The method used an HIV virus vector and the patients' own blood stem cells to deliver a corrected version of a faulty gene, said the report in the US
As a result, six children are doing well, 18 to 32 months after their operations, said lead scientist Luigi Naldini of the San Raffaele Telethon Institute for Gene Therapy in Milan.
"Three years after the start of the clinical trial, the results obtained from the first six patients are very encouraging. The therapy is not only safe, but also effective and able to change the clinical history of these severe diseases."
Three of the children suffer from metachromatic leukodystrophy, a disease of the nervous system which is caused by mutations in the ARSA gene.
Babies with the disease appear healthy when they are born, but as they grow, they start to lose cognitive and motor skills. There is no cure.
The new gene therapy approach has halted progression of the disease in these three children, researchers said.
The other three children in the study have Wiskott-Aldrich syndrome, which is caused by mutations in the WAS gene and results in recurring infections, autoimmune diseases, frequent bleeding, and a high risk of cancer.
The treatment has caused the children's symptoms to lessen or vanish altogether, the researchers said.
Previous attempts at gene therapy for a range of diseases, including Wiskott-Aldrich Syndrome, have shown some success, but over the long term it was discovered that immune-compromised patients sometimes developed blood cancer.
Researchers now believe that the viral vectors used in the past may have somehow activated a part of the DNA that caused cancer.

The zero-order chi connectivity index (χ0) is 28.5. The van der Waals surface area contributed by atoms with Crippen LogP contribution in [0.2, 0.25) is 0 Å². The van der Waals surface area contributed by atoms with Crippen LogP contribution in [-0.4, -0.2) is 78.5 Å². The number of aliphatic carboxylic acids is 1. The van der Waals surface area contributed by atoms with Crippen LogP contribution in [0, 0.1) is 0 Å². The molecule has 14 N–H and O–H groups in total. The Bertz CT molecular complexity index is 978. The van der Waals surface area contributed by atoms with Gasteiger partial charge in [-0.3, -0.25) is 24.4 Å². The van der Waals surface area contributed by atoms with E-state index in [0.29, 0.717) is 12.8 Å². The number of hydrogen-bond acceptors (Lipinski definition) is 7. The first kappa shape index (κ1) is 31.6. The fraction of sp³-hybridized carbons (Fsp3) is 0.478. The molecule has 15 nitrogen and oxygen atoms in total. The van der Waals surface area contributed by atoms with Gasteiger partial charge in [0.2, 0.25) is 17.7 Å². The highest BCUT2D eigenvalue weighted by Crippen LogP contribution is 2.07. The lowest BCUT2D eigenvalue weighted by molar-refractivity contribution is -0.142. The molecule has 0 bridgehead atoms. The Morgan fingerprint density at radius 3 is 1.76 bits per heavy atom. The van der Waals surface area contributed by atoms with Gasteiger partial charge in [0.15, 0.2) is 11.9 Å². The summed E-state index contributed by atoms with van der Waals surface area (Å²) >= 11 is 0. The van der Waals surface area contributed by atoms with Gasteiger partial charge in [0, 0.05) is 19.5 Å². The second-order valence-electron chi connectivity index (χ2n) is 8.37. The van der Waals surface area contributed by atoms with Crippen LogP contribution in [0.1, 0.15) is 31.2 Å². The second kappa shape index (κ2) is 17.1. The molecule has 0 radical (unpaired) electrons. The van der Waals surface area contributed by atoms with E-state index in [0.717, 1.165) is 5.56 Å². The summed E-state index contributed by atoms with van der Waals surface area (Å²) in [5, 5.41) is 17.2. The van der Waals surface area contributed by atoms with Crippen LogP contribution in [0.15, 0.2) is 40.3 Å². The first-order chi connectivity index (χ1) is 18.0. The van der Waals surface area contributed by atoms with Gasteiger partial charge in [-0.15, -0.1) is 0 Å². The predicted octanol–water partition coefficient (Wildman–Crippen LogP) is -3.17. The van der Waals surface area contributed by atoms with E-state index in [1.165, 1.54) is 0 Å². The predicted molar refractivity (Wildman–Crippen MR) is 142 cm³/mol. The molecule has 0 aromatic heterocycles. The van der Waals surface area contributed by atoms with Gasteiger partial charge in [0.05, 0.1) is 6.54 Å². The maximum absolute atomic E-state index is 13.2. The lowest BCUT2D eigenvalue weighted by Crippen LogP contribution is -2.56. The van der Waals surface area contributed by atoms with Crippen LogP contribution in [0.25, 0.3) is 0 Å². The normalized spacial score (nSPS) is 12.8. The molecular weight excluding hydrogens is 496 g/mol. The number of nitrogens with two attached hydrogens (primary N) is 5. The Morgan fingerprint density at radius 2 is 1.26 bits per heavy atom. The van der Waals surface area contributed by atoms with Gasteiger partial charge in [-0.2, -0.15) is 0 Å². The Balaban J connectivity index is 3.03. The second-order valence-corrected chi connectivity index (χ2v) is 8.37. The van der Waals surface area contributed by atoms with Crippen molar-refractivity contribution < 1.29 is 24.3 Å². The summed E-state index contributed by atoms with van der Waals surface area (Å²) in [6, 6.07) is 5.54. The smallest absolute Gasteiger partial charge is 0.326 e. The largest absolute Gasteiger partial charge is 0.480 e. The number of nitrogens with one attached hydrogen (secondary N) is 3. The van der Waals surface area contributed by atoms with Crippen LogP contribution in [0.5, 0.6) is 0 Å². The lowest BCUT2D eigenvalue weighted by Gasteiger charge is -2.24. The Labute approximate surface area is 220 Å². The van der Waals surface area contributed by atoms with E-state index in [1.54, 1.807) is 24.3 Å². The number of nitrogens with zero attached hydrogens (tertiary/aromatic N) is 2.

Scientists have been greatly cautious with human trials on gene therapy since the 1999 death of an American teenager, Jesse Gelsinger, whose participation in a trial for a rare metabolic disorder overwhelmed his immune system and led to death by multiple organ failure.
The new method is based on taking hematopoietic stem cells from the patients' bone marrow and introducing a corrected copy of the defective gene
using viral vectors derived from HIV.
When the treated cells are re-injected into the patients, they begin to restore the missing protein to key organs.
"Until now we have never seen a way to engineer stem cells using gene therapy that is as effective and safe as this one," said researcher Eugenio
"These results pave the way for new therapies for other more common diseases."
The two trials began in 2010 and include six patients with Wiskott-Aldrich syndrome and 10 with metachromatic leukodystrophy.
The research published in Science relates to the first six patients, for which enough time has passed for scientists to reach their first conclusions on safety and efficacy.
However, scientists involved in the project say longer follow-up time and more patient trials are needed to confirm the safety and effectiveness of the therapy.